Marek's Disease Virus is not Ubiquitous

AUSTRALIA - Research to improve diagnostics and disease control with molecular biology is yielding practical results for producers. Scientists at Poultry CRC say that Marek's disease can be controlled by tactical vaccination and good biosecurity.
calendar icon 23 January 2009
clock icon 3 minute read

Professor Steve Walkden-Brown

Contrary to earlier theory, Marek's Disease Virus (MDV) is not found in all places. In parts of Tamworth in Northern New South Wales, for example, MDV cannot be detected using the DNA-based test of poultry shed dust.

According to Professor Steve Walken-Brown, who led the Poultry CRC's successful project on 'Improved diagnostics and disease surveillance through the application of molecular biotechnology', "MDV is not ubiquitous. This means that, in Australia, it's possible to vaccinate tactically by keeping tabs on the virus and only vaccinating in summer/autumn when the disease is more prevalent."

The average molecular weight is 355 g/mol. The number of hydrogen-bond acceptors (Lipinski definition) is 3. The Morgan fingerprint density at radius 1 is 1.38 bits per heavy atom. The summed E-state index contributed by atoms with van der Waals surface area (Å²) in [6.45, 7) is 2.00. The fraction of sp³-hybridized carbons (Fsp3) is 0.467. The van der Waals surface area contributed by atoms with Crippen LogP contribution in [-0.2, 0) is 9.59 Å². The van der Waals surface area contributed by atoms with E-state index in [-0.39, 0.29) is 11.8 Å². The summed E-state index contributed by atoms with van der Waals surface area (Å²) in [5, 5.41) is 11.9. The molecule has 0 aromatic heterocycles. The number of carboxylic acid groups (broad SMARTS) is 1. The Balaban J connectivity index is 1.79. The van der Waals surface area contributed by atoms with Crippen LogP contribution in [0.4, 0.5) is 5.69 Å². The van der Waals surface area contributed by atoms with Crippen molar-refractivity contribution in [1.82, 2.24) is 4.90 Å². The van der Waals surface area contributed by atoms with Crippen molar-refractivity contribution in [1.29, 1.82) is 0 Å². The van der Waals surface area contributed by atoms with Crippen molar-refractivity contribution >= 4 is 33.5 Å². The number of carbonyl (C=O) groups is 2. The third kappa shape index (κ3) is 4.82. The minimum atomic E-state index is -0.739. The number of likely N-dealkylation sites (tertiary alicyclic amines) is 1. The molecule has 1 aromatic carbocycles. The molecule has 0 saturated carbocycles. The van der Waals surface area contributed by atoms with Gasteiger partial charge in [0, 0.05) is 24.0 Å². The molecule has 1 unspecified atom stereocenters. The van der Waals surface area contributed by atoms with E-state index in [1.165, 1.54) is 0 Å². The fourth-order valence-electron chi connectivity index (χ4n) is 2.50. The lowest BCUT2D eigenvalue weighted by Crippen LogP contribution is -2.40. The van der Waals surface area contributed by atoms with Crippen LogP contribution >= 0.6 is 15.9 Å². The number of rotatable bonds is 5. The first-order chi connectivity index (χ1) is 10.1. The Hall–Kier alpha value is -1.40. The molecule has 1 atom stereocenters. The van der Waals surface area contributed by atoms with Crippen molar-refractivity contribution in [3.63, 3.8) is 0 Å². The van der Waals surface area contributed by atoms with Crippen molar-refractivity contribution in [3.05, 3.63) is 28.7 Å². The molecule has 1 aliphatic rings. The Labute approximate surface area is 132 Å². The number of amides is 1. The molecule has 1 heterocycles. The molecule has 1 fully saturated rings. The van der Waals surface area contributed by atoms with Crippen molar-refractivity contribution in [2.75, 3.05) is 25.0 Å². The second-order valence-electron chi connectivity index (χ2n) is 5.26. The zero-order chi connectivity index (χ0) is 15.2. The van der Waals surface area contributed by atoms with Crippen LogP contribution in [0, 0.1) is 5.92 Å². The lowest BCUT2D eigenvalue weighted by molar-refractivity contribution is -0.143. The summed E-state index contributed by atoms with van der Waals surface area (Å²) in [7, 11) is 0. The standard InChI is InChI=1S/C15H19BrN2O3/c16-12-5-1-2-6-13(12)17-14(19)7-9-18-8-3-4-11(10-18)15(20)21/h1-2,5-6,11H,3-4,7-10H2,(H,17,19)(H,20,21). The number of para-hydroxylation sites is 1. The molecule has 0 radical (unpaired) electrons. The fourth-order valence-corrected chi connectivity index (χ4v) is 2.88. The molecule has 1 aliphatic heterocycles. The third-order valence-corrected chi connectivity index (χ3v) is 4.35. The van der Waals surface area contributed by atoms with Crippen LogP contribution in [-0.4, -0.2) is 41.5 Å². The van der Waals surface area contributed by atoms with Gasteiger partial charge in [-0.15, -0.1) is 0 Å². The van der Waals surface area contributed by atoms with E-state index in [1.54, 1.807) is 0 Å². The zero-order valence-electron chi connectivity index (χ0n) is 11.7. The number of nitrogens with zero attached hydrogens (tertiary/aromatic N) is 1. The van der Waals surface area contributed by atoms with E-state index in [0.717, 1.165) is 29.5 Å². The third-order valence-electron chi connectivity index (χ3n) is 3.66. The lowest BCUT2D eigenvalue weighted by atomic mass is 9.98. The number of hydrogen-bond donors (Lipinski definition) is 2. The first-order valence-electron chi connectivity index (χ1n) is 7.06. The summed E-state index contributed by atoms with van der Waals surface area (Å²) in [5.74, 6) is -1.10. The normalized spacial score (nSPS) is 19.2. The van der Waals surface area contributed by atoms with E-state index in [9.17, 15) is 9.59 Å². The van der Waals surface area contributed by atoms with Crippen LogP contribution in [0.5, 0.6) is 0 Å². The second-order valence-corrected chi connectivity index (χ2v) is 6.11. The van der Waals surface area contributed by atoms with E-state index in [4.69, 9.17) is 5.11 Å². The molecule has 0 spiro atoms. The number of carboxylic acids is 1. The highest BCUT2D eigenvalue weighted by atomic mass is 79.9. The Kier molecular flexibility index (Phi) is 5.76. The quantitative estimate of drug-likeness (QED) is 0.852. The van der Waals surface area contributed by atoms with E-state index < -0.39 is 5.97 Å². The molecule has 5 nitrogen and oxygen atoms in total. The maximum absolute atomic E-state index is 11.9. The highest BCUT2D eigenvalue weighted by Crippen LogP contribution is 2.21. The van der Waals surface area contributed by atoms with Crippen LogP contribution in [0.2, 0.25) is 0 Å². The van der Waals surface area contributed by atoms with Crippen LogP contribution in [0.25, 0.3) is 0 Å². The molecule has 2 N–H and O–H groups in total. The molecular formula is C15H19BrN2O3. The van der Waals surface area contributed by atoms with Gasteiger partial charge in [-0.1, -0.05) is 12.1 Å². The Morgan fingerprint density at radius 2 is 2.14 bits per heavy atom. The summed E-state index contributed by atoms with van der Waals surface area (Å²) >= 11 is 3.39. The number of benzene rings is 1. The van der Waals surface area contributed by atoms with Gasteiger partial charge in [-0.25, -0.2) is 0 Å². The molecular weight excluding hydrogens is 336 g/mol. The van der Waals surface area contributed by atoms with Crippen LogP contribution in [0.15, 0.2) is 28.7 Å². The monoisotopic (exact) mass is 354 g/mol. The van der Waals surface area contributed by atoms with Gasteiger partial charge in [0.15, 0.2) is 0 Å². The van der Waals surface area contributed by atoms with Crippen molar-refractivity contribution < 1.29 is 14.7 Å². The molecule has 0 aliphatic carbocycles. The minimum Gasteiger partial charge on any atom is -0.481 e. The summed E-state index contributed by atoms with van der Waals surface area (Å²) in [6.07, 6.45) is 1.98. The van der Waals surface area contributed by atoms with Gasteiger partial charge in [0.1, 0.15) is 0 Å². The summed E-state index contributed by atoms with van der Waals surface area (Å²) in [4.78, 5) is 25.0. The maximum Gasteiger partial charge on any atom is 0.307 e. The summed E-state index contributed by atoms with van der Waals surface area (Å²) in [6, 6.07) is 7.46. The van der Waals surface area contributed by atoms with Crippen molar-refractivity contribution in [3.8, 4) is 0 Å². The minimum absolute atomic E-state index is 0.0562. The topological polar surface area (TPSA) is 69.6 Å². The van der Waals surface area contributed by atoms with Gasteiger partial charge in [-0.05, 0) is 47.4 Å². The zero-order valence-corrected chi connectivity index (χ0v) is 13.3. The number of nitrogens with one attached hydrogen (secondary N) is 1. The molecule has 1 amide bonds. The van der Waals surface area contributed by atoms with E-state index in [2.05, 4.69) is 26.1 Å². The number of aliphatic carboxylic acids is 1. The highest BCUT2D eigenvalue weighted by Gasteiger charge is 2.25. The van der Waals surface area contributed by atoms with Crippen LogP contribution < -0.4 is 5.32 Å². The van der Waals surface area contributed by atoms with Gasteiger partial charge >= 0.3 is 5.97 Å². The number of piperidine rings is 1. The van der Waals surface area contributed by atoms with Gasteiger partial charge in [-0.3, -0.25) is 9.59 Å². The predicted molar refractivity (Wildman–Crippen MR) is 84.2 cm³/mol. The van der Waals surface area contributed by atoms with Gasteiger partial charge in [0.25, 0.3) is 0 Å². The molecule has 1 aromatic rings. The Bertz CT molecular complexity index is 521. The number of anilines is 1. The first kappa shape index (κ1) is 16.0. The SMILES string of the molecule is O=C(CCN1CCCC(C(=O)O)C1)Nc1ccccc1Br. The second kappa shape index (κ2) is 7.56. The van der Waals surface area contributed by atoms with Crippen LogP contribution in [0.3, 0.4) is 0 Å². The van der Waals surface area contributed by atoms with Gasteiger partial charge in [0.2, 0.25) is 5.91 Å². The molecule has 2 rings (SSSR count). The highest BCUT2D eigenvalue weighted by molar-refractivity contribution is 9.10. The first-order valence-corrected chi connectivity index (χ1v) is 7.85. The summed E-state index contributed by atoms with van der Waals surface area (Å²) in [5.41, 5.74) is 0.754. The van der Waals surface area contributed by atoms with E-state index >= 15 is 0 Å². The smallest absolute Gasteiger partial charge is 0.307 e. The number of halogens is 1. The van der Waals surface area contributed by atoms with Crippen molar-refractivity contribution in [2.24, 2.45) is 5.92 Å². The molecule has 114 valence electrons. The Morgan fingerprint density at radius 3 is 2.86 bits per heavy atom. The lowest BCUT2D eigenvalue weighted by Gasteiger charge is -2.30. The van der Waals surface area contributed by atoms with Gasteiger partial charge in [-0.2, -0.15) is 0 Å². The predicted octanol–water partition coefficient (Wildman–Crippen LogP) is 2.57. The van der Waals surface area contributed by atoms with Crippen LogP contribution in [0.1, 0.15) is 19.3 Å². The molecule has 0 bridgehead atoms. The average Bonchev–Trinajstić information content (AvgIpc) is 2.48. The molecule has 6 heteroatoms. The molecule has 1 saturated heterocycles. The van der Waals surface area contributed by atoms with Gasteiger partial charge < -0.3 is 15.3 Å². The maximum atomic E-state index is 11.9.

"Even if your neighbours' farms have the disease, it's possible to reduce the risk to your farm through good biosecurity; principally by providing visitors with cheap, disposable overalls and footwear. There are no guarantees but a few simple steps can help reduce the likelihood that your flock will become infected if the virus has not been detected on your farm and you've chosen not to vaccinate," said Professor Walkden-Brown.

At present, it is impossible to distinguish the Rispens vaccine from dangerous wild-type virus. However, this will become possible as Professor Walkden-Brown's team is currently working on a new test with funding from RIRDC.

"Once we've developed the new test," he explains, "we'll be able to properly assess the spread of the Rispens vaccine across Australia and obtain a better understanding of the extent of wild-type virus."

Further Reading

- Find out more information on Marek's disease by clicking here.
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